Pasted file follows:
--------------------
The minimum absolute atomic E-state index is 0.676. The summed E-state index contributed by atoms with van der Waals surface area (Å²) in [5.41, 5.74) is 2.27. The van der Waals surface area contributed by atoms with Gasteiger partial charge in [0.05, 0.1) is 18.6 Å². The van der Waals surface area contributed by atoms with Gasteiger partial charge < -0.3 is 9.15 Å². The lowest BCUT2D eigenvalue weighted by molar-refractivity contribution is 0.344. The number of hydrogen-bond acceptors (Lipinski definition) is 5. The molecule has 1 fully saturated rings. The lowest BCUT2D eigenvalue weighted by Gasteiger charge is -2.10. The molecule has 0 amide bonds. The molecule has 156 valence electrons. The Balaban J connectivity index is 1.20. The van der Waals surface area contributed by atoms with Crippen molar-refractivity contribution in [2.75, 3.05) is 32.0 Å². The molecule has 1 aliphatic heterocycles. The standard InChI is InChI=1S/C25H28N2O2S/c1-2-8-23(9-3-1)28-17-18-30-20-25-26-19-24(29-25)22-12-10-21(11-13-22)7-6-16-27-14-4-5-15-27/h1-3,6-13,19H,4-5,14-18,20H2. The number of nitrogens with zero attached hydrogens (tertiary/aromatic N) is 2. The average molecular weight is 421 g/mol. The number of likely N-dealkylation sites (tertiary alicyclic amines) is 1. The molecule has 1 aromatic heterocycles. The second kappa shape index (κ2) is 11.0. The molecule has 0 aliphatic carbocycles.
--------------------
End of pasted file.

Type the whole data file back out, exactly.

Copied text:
The minimum absolute atomic E-state index is 0.676. The summed E-state index contributed by atoms with van der Waals surface area (Å²) in [5.41, 5.74) is 2.27. The van der Waals surface area contributed by atoms with Gasteiger partial charge in [0.05, 0.1) is 18.6 Å². The van der Waals surface area contributed by atoms with Gasteiger partial charge < -0.3 is 9.15 Å². The lowest BCUT2D eigenvalue weighted by molar-refractivity contribution is 0.344. The number of hydrogen-bond acceptors (Lipinski definition) is 5. The molecule has 1 fully saturated rings. The lowest BCUT2D eigenvalue weighted by Gasteiger charge is -2.10. The molecule has 0 amide bonds. The molecule has 156 valence electrons. The Balaban J connectivity index is 1.20. The van der Waals surface area contributed by atoms with Crippen molar-refractivity contribution in [2.75, 3.05) is 32.0 Å². The molecule has 1 aliphatic heterocycles. The standard InChI is InChI=1S/C25H28N2O2S/c1-2-8-23(9-3-1)28-17-18-30-20-25-26-19-24(29-25)22-12-10-21(11-13-22)7-6-16-27-14-4-5-15-27/h1-3,6-13,19H,4-5,14-18,20H2. The number of nitrogens with zero attached hydrogens (tertiary/aromatic N) is 2. The average molecular weight is 421 g/mol. The number of likely N-dealkylation sites (tertiary alicyclic amines) is 1. The molecule has 1 aromatic heterocycles. The second kappa shape index (κ2) is 11.0. The molecule has 0 aliphatic carbocycles.